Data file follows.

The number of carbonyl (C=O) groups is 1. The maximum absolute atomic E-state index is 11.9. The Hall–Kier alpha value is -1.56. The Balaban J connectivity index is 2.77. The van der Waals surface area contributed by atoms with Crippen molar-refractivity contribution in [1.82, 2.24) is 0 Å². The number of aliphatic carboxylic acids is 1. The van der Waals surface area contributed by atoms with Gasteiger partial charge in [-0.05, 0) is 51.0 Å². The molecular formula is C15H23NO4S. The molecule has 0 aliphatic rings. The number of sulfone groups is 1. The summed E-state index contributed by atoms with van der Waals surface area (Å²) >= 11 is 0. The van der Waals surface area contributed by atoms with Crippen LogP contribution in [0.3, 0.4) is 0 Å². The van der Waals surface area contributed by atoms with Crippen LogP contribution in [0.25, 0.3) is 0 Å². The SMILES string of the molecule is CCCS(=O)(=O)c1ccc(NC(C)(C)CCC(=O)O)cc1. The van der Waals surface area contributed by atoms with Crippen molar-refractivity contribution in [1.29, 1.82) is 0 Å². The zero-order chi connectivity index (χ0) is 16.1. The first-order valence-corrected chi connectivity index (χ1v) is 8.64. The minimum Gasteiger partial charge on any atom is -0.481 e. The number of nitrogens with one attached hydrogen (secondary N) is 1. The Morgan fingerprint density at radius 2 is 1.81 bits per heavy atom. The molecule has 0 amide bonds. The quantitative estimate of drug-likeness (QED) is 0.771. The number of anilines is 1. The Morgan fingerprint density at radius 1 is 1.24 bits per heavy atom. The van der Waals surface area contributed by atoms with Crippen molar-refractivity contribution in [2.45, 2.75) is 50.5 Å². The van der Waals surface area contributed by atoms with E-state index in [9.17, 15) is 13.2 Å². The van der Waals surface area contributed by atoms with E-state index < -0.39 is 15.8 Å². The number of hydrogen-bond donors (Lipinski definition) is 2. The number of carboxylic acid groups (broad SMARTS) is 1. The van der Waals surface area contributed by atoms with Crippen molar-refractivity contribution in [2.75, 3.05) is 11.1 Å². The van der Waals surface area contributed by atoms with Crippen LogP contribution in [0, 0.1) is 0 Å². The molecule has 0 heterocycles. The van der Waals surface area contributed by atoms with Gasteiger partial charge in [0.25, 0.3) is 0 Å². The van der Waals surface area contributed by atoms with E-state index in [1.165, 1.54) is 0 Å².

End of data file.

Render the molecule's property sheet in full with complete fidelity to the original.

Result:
The number of carbonyl (C=O) groups is 1. The maximum absolute atomic E-state index is 11.9. The Hall–Kier alpha value is -1.56. The Balaban J connectivity index is 2.77. The van der Waals surface area contributed by atoms with Crippen molar-refractivity contribution in [1.82, 2.24) is 0 Å². The number of aliphatic carboxylic acids is 1. The van der Waals surface area contributed by atoms with Gasteiger partial charge in [-0.05, 0) is 51.0 Å². The molecular formula is C15H23NO4S. The molecule has 0 aliphatic rings. The number of sulfone groups is 1. The summed E-state index contributed by atoms with van der Waals surface area (Å²) >= 11 is 0. The van der Waals surface area contributed by atoms with Crippen LogP contribution in [0.3, 0.4) is 0 Å². The van der Waals surface area contributed by atoms with Crippen LogP contribution in [0.25, 0.3) is 0 Å². The SMILES string of the molecule is CCCS(=O)(=O)c1ccc(NC(C)(C)CCC(=O)O)cc1. The van der Waals surface area contributed by atoms with Crippen molar-refractivity contribution in [1.29, 1.82) is 0 Å². The zero-order chi connectivity index (χ0) is 16.1. The first-order valence-corrected chi connectivity index (χ1v) is 8.64. The minimum Gasteiger partial charge on any atom is -0.481 e. The number of nitrogens with one attached hydrogen (secondary N) is 1. The Morgan fingerprint density at radius 2 is 1.81 bits per heavy atom. The molecule has 0 amide bonds. The quantitative estimate of drug-likeness (QED) is 0.771. The number of anilines is 1. The Morgan fingerprint density at radius 1 is 1.24 bits per heavy atom. The van der Waals surface area contributed by atoms with Crippen molar-refractivity contribution in [2.45, 2.75) is 50.5 Å². The van der Waals surface area contributed by atoms with E-state index in [9.17, 15) is 13.2 Å². The van der Waals surface area contributed by atoms with E-state index < -0.39 is 15.8 Å². The number of hydrogen-bond donors (Lipinski definition) is 2. The number of carboxylic acid groups (broad SMARTS) is 1. The van der Waals surface area contributed by atoms with Crippen molar-refractivity contribution in [2.75, 3.05) is 11.1 Å². The van der Waals surface area contributed by atoms with Crippen LogP contribution in [0, 0.1) is 0 Å². The molecule has 0 heterocycles. The van der Waals surface area contributed by atoms with Gasteiger partial charge in [0.25, 0.3) is 0 Å². The van der Waals surface area contributed by atoms with E-state index in [1.165, 1.54) is 0 Å².